In one embodiment, the local bus access signal can be produced by a static random access memory (SRAM) cache controller coupled to the local bus. The cache controller would provide the LBA signal when there is a cache hit, indicating that the data to be read is indeed stored in the SRAM cache. The cache hit determination could be done quickly, and the LBA signal would prevent the DRAM controller and the I/O bus controller from taking any action.
Optionally, the DRAM controller may also produce a ready signal to the microprocessor in response to the LBA signal, indicating completion of the read operation. Thus, the SRAM cache controller need not include logic for generating the ready signal, thus making it simpler to implement. Since the LBA signal would not be generated for a cache miss, a DRAM access will not be inhibited, which is exactly what is desired in the event of an SRAM cache miss, since the data would then be in DRAM.
In another embodiment, the local bus I/O cycle is used by a math coprocessor, which produces the LBA signal.
For a fuller understanding of the nature and advantages of the invention, reference should be made to the ensuing detailed description taken in conjunction with the accompanying drawings.
FIG. 1 shows a block diagram of a preferred embodiment of the present invention;
FIG. 2 is a timing diagram showing the LBA and OWS signals; and
FIG. 3 is a block diagram of the embodiment of FIG. 1 used for a SRAM cache memory.
FIG. 1 shows a microprocessor 10 coupled to a semiconductor chip 12 according to the present invention over a local bus 14. Semiconductor chip 12 includes an I/O bus controller 16 and a DRAM controller 18. These signals in the local bus 14 are coupled to a local bus I/O device 24. Device 24 could be a memory, a coprocessor, or any other I/O device.
A portion of the control signals between microprocessor 10 and chip 12 are shown. In particular, the status signals for the Intel 80286 microprocessor are shown. These are the S0 (line 32) and S1 (line 34) signals which are coded to indicate read and write cycles. The M/IO signal on line 36 indicates a memory cycle on the local bus in one state, and an I/O cycle in the other state. All three of these signals are provided to the I/O bus controller 16 and the DRAM controller 18. Different control signals would be used for the Intel 80386 or other microprocessors. The AT bus 38 is coupled to the I/O bus controller 16. The only path for data to the AT bus is through I/O bus controller 16, while the addresses are separately, externally latched to the AT bus.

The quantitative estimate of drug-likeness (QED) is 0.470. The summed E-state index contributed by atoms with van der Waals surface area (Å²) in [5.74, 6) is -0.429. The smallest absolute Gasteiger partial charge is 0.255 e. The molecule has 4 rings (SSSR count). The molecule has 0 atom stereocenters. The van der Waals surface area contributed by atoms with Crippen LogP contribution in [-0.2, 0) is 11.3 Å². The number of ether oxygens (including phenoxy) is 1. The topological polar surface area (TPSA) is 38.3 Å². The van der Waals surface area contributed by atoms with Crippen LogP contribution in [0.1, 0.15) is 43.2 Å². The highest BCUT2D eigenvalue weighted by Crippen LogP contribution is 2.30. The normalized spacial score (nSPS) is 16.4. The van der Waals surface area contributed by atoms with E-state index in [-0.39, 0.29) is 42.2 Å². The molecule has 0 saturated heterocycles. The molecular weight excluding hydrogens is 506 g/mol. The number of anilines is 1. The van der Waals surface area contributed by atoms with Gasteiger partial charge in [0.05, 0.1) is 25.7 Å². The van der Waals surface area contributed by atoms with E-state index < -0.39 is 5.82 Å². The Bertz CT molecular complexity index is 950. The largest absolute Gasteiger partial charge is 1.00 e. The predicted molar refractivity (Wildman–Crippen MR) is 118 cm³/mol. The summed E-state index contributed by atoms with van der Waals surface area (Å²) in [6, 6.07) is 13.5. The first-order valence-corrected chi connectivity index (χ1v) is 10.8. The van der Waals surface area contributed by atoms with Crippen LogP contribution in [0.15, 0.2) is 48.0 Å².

A LBA/0WS (local bus access/zero wait state) input pin 40 is coupled to a zero wait state input 42 of I/O bus controller 16. This same pin is also connected as an input to OR gate 46. This produces an inhibit signal to I/O bus controller 16 through OR gate 46. The inputs of OR gate 46 are inverted. Although LBA and OWS share the same line, they occur at different times. The inhibit input of I/O bus controller 16 only accepts an inhibit signal in the first half of a cycle. The zero wait state signal will thus not produce an inhibit since it occurs during the second half of a cycle.
FIG. 2 shows the I/O cycle timing. An I/O cycle has a first, start period and a second, wait/end period. The start period is used to supply signals to the I/O device, and the wait/end period is when the I/O device responds (in the case of a read). The LBA signals will always occur during the start period, while the OWS signals will always occur during the wait/end period. NOR gate 46 also produces an inhibit signal labeled AF16 from DRAM controller 18, which inhibits I/O bus controller 16 when DRAM controller 18 takes control of the cycle.
A separate AND gate 48 is coupled to pin 40 and to M/IO status line 36. The pin 40 input is inverted. This will produce an inhibit signal to DRAM controller 18 when pin 40 is active and there is a memory cycle. The LBA signal indicates that some external device has taken control of the local bus for this memory operation, and thus the DRAM controller need not be concerned with it. The DRAM controller does not need to be inhibited for an I/O operation, since it only acts when it sees a memory cycle.